Many people have never heard of temporomandibular joint disorders, also called TMJ, and have little concept of how TMJ could impact a person’s life until they or someone they know is diagnosed with a temporomandibular joint disorder.
What Is TMJ and What Causes It?
TMJ is a blanket term for conditions impacting the temporomandibular joint, which is located where the cheek bone connects with the jaw bone. TMJ and TMD (temporomandibular joint disorders) can occur due to improper development in childhood or adolescence, or may occur as a result of trauma to the face or neck’s bones, joints, or soft tissues. It can also be brought on by jaw-clenching and teeth-grinding behaviors, which may be unconscious reactions during sleep or a conscious behavior during waking hours as a response to stress.
What Are the Symptoms of TMJ?
Pain in this area when using the jaw, clicking, or even top and bottom teeth that are not lining up for functional chewing can all be symptoms of TMJ. Others may experience severe headaches, which may rival migraines for pain intensity and duration. Many with TMJ have difficulty or pain when attempting to fully open their mouths, whether to communicate or eat. TMJ is also associated with the painful experience of lock-jaw, which is where an individual is unable to open or close one’s mouth due to issues with their temporomandibular joint. Some will also experience swelling of the area around the joint, neck aches, earaches, dizziness, and even ringing in their ears as a result of TMJ/TMD.
How Do I Get Checked for TMJ?
Most people receive their initial screening for TMJ from their dentist. Because many of the symptoms overlap with other conditions, it is very hard (and not recommended) for individuals to attempt to self-diagnose this condition. If you are experiencing any of the symptoms associated with TMJ, you should discuss them with your dentist, who can then manually inspect your temporomandibular joint, your facial muscles, and your bite patterns. That process may include full face X-rays or ordering an MRI or CT scan of your face and cranium. If your dentist does rule out other causes of symptoms and believes you are suffering from TMJ, he or she should, at that point, refer you to an oral and maxillofacial surgeon for additional testing and treatment.
How Can TMJ Pain Be Reduced?
One of the quickest ways to temporarily reduce pain and symptoms from TMJ is to take an over-the-counter medication for pain and swelling, such as ibuprofen or naproxen. Depending on your sensitivities to temperature, you may find icing the joint area for ten minutes, followed by five minutes of a warm, but not hot, compress, will also provide temporary, low-grade relief from the pain associated with TMJ. Of course, pain relief from medicine like this is only a temporary measure, as the root cause of the pain is still there. In order to correct the issue permanently, those with TMJ will likely need surgery, physical therapy, or both.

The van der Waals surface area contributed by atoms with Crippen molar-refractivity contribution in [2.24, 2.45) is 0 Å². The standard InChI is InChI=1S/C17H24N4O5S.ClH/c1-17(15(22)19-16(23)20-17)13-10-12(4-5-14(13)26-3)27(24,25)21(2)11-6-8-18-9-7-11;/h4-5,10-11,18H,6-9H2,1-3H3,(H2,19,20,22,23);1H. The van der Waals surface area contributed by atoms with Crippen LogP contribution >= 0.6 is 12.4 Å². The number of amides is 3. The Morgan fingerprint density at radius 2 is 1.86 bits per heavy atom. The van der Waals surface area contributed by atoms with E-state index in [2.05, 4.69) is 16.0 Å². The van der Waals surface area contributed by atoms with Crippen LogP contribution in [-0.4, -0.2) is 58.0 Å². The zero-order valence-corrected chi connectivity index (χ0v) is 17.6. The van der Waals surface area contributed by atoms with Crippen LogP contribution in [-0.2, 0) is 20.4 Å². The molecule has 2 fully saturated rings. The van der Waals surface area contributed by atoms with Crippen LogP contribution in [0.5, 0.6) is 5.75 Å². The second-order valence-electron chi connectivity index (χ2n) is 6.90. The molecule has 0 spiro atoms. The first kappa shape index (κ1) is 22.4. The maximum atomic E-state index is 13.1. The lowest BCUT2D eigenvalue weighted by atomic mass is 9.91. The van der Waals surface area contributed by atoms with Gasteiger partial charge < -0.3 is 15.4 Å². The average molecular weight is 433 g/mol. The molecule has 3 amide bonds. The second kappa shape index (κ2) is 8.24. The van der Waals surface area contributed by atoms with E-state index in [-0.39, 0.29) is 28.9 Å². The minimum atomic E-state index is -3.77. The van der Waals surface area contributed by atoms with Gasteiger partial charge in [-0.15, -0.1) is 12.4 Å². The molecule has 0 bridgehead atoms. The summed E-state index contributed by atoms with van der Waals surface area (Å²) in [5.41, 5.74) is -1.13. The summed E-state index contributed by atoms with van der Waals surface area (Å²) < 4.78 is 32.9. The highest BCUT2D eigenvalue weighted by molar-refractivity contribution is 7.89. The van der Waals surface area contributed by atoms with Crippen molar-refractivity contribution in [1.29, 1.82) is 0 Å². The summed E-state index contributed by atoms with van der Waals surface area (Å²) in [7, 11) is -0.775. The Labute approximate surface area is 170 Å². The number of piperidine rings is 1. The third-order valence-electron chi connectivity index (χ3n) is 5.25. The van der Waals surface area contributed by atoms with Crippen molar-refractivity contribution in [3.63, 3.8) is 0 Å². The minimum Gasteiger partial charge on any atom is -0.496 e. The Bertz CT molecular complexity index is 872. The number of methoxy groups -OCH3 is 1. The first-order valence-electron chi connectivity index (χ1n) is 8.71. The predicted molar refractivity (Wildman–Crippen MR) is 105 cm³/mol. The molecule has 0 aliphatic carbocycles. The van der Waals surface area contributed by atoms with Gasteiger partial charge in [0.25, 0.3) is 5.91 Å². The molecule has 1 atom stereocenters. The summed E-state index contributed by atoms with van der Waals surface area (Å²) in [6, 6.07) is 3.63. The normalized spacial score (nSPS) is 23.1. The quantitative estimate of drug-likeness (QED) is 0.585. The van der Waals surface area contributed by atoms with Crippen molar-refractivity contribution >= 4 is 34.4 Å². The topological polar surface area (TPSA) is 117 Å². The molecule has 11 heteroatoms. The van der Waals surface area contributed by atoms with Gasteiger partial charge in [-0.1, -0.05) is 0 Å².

What Can Be Done to Reduce Symptoms?
In the meantime, you can do several other things to reduce the level and frequency of TMJ-related pain and symptoms. Switch your diet to soft foods and liquids, and cut solid or harder foods into very small bites. This takes a lot of performance pressure off of your temporomandibular joint. Avoid resting your chin on your hand or arm. Make a conscious effort to avoid jaw clenching and teeth-grinding behaviors, as these can worsen the symptoms. You may also try giving yourself mini-massages around the temporomandibular joint.
How Can a TMJ Specialist Help?
In addition to tests that allow them to give you a positive diagnosis, TMJ specialists, both medical and dental, can offer treatments and options not available in the store. A custom bite splint, for example, could be provided by your doctor to reduce the impact of daily jaw clenching and teeth grinding, while a night guard can help prevent additional damage from nighttime jaw clenching and teeth grinding. Your dentist will also be able to provide bridges, crowns, or even veneers that improve your bite and reduce symptoms associated with an uneven bite. They can either schedule and perform a corrective surgery, or refer you to someone who can.
What Are Other Non-Surgical Options?
While many cases of TMJ require facial surgery to be completely resolved, some who suffer from TMJ may experience real relief from non-surgical alternatives, such as trigger-point injections. Trigger-point injections are deep injections of pain relievers or anesthesia into sore facial/jaw tissues. Others report success in symptom reduction from ultrasound therapy, Transcutaneous Electrical Nerve Stimulation (TENS), low-level laser therapy, or radio wave therapy.
TMJ symptoms can severely limit your quality of life. Proper care, including inspection and possibly treatment, from your dental staff, should be your first line of defense and symptom-reduction offense.
If you’re concerned you may be facing symptoms similar to those present in TMJ, it’s important to speak with a dental professional as soon as possible in order to begin treatment and invite relief back into your life. Contact Avila Dental today to make an appointment for a TMJ consultation.